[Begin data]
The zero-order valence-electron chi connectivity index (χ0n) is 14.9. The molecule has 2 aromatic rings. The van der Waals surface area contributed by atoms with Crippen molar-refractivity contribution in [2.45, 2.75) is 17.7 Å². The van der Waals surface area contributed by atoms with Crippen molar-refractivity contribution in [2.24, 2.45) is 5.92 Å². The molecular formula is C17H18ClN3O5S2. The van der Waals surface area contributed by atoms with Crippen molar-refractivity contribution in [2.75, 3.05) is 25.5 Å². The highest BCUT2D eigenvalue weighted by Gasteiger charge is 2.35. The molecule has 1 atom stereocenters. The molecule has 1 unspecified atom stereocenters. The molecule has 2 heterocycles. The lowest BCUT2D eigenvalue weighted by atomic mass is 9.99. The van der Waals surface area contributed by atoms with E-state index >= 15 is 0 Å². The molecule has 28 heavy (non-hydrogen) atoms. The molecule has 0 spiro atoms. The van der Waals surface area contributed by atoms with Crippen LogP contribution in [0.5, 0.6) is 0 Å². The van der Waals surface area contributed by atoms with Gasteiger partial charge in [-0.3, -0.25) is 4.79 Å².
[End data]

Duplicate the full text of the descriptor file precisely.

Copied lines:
The zero-order valence-electron chi connectivity index (χ0n) is 14.9. The molecule has 2 aromatic rings. The van der Waals surface area contributed by atoms with Crippen molar-refractivity contribution in [2.45, 2.75) is 17.7 Å². The van der Waals surface area contributed by atoms with Crippen molar-refractivity contribution in [2.24, 2.45) is 5.92 Å². The molecular formula is C17H18ClN3O5S2. The van der Waals surface area contributed by atoms with Crippen molar-refractivity contribution in [2.75, 3.05) is 25.5 Å². The highest BCUT2D eigenvalue weighted by Gasteiger charge is 2.35. The molecule has 1 atom stereocenters. The molecule has 1 unspecified atom stereocenters. The molecule has 2 heterocycles. The lowest BCUT2D eigenvalue weighted by atomic mass is 9.99. The van der Waals surface area contributed by atoms with E-state index >= 15 is 0 Å². The molecule has 28 heavy (non-hydrogen) atoms. The molecule has 0 spiro atoms. The van der Waals surface area contributed by atoms with Crippen LogP contribution in [0.5, 0.6) is 0 Å². The van der Waals surface area contributed by atoms with Gasteiger partial charge in [-0.3, -0.25) is 4.79 Å².